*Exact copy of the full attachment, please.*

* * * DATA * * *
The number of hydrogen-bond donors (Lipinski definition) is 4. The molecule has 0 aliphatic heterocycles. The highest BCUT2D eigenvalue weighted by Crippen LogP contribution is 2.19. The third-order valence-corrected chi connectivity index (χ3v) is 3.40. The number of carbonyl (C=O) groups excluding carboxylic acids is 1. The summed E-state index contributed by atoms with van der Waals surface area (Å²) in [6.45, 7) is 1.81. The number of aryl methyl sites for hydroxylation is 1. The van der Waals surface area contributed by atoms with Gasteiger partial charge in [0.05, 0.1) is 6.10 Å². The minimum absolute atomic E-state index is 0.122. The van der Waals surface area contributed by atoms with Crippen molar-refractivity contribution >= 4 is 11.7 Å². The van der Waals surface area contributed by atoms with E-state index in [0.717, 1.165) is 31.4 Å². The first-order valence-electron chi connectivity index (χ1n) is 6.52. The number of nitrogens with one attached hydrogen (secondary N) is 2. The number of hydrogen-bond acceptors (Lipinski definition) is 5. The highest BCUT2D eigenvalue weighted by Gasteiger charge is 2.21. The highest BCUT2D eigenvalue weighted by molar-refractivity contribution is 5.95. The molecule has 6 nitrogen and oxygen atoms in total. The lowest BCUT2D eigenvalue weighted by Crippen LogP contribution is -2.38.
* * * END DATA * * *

The number of hydrogen-bond donors (Lipinski definition) is 4. The molecule has 0 aliphatic heterocycles. The highest BCUT2D eigenvalue weighted by Crippen LogP contribution is 2.19. The third-order valence-corrected chi connectivity index (χ3v) is 3.40. The number of carbonyl (C=O) groups excluding carboxylic acids is 1. The summed E-state index contributed by atoms with van der Waals surface area (Å²) in [6.45, 7) is 1.81. The number of aryl methyl sites for hydroxylation is 1. The van der Waals surface area contributed by atoms with Gasteiger partial charge in [0.05, 0.1) is 6.10 Å². The minimum absolute atomic E-state index is 0.122. The van der Waals surface area contributed by atoms with Crippen molar-refractivity contribution >= 4 is 11.7 Å². The van der Waals surface area contributed by atoms with E-state index in [0.717, 1.165) is 31.4 Å². The first-order valence-electron chi connectivity index (χ1n) is 6.52. The number of nitrogens with one attached hydrogen (secondary N) is 2. The number of hydrogen-bond acceptors (Lipinski definition) is 5. The highest BCUT2D eigenvalue weighted by Gasteiger charge is 2.21. The highest BCUT2D eigenvalue weighted by molar-refractivity contribution is 5.95. The molecule has 6 nitrogen and oxygen atoms in total. The lowest BCUT2D eigenvalue weighted by Crippen LogP contribution is -2.38.